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Preening & Bathing

You might think a loon is in distress when you see it preening or bathing, but these are actually important daily maintenance behaviors. Here are some key points to help recognize these behaviors:


For loons, daily preening is a necessary maintenance behavior to keep their feathers aligned, waterproofed and in good condition. Individual feathers are like shingles on a roof; their interlocking structure creates a barrier so that water cannot penetrate their skin. Loons and other birds secrete oil from the uropygial gland (also called preen gland) at the base of the tail and work it through all of their feathers. This oil helps keep the feathers in place, like hairspray.

Photo courtesy of John Rockwood

Photo courtesy of Kittie Wilson

Video of loon preening courtesy of John Rockwood.

  • A loon will often roll onto its side or back and start pulling the breast and belly feathers through its bill.  One leg usually comes out of the water and the loon spins in circles while trying to reach these feathers.
  • Since loons cannot reach their head and neck with their bills, they rub their head against their back or shoulders after secreting some oil from the preen gland.
  • Loons will often flap their wings during and at the end of preening sessions.  During a wing flap, a loon rises high up on the surface of the water and with neck outstretched, bill held high and wings spread, it will flap several times while shaking its head and neck.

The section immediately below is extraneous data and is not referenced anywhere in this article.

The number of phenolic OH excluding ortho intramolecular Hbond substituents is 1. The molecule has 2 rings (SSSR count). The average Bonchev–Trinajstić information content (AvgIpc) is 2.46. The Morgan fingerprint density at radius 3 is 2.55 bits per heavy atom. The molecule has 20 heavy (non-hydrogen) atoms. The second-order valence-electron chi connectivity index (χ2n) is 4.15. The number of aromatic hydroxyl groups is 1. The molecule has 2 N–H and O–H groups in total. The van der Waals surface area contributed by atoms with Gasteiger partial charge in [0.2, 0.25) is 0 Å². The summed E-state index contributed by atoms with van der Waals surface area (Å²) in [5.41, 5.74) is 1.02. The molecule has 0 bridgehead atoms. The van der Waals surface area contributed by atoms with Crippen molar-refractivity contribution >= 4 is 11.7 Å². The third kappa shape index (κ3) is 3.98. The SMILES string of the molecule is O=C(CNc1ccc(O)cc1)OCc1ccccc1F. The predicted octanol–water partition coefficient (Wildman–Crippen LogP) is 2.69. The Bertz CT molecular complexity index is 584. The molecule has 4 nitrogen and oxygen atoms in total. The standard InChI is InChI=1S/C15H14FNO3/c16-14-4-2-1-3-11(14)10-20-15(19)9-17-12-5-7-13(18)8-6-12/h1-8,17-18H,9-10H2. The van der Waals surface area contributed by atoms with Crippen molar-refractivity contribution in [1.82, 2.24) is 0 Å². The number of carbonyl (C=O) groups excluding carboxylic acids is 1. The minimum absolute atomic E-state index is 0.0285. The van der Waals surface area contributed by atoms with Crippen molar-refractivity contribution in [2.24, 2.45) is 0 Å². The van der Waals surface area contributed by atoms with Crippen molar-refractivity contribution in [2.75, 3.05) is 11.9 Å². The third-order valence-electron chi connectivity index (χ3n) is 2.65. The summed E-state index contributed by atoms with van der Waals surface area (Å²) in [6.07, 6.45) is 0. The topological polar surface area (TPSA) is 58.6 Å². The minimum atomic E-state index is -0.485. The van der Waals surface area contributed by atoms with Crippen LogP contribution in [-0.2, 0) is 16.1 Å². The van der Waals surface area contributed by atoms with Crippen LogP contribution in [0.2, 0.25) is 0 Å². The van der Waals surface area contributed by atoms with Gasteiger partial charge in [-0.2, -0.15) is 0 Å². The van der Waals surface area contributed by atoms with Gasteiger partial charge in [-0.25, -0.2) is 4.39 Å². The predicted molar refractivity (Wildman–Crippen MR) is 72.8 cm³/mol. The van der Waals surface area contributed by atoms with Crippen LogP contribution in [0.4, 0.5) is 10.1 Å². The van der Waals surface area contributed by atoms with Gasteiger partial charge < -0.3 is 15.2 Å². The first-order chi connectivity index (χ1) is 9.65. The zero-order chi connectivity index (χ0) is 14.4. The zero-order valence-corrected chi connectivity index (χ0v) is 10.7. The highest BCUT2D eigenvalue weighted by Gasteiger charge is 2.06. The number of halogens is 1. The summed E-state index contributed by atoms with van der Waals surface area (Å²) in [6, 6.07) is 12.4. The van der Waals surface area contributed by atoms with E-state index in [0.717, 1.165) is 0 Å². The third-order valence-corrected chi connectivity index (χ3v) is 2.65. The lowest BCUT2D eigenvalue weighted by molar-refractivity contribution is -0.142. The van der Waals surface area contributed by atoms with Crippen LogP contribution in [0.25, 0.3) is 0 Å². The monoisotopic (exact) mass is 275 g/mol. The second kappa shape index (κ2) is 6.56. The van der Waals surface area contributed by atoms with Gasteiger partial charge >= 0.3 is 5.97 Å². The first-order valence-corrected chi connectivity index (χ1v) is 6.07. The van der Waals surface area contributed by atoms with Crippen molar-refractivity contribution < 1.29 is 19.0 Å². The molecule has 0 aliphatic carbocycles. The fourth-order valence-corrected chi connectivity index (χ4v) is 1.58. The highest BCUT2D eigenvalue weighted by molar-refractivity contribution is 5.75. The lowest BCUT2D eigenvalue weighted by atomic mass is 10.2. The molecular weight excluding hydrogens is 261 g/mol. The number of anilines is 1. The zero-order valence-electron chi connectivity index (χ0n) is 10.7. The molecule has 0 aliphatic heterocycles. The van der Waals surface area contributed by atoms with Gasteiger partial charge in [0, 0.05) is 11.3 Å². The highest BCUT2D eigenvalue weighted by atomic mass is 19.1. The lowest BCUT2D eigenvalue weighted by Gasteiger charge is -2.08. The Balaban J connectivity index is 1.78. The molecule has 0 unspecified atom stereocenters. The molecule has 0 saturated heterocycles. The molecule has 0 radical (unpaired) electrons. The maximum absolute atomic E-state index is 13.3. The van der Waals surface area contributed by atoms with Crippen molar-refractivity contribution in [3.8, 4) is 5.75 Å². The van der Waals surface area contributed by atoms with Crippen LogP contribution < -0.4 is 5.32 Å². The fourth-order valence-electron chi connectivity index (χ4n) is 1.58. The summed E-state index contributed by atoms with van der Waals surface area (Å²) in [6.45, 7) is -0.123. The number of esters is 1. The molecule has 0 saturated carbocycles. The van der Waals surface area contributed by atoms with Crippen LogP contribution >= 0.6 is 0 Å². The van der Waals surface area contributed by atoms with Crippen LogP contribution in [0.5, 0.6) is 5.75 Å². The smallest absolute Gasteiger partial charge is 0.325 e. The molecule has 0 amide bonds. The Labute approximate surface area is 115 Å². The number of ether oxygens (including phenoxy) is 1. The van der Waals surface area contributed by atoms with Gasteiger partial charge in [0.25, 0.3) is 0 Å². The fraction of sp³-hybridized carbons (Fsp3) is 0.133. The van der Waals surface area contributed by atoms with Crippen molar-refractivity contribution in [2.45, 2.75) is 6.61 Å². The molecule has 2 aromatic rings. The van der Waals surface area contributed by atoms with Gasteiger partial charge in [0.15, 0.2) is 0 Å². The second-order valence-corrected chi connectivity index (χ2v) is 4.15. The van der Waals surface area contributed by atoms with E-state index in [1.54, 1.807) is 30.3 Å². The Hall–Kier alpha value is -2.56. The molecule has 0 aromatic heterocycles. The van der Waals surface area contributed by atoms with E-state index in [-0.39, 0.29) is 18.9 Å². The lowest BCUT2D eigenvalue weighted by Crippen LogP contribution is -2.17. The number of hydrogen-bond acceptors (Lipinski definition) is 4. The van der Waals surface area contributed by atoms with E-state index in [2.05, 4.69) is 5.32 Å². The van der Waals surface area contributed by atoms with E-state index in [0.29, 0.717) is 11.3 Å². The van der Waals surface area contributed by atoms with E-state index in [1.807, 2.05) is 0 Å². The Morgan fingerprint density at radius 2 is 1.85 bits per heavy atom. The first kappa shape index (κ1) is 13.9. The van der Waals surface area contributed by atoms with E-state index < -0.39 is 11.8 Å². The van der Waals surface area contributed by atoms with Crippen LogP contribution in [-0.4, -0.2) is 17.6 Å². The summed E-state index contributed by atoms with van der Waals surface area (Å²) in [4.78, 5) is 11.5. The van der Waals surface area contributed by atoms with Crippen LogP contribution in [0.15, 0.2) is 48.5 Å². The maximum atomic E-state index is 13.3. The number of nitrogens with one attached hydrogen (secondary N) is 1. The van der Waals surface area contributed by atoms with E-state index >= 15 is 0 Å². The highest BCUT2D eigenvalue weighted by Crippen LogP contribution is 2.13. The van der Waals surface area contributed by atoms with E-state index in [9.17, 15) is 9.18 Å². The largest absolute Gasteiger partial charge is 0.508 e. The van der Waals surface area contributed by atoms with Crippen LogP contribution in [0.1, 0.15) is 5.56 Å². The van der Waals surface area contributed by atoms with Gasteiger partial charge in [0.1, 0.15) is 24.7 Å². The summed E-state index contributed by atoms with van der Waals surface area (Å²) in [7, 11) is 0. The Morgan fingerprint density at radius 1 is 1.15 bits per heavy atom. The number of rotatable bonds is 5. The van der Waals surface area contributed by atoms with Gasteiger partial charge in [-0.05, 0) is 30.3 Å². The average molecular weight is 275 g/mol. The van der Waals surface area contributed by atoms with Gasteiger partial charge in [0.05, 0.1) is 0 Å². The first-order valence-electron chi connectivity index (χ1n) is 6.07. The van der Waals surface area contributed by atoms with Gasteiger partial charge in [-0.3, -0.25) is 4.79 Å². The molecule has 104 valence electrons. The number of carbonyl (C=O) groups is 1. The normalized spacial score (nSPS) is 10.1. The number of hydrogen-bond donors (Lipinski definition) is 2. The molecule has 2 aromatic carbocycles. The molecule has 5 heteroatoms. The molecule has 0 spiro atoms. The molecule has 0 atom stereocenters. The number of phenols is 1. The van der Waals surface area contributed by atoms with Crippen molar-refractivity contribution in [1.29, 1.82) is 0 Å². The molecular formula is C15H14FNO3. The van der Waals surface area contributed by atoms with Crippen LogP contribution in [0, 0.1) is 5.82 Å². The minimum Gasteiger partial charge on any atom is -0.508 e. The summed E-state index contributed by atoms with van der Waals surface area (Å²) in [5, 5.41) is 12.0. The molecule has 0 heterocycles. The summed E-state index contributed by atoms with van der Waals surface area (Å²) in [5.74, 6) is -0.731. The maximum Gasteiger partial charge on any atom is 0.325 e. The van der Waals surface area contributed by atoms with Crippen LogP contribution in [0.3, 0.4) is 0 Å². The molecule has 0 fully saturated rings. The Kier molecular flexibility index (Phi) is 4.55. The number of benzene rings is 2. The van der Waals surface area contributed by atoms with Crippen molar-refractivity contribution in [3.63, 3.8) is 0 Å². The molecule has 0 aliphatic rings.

• Tail wagging usually follows wing flaps.  The loon holds its tail above the water’s surface and shakes it from side to side, expelling excess water.
  • Preening sessions can sometimes last more than 30 minutes.


Bathing is another maintenance behavior that is observed on a regular basis. Loons bathe to help get rid of feather parasites and clean their feathers.

  • Bathing involves more vigorous splashing and submerging. A loon may completely roll over while thrashing in the water with partially opened wings.
  • One or both wings are often seen flailing in the air and then are slapped back down on the water's surface.
  • One or both legs may also be seen flailing in the air.
  • A loon may dive backwards, flashing its bright white belly.
  • It may intersperse splashing with dipping its bill and sometimes its head into the water to wash its face.
  • Loons will often flap their wings during and at the end of a bathing session as well.
  • Bathing sessions are often interspersed with periods of preening and may also last more than 30 minutes.

Photos courtesy of Kittie Wilson.

A preening or bathing loon is a busy loon. Please make sure that you watch the action with a good pair of binoculars from a safe distance, so that your presence does not distract the loon from this essential part of its daily routine.

Video of loon bathing courtesy of
Charles Walcott.

Loon bathing from Massabesic courtesy
of Alexis Rudko.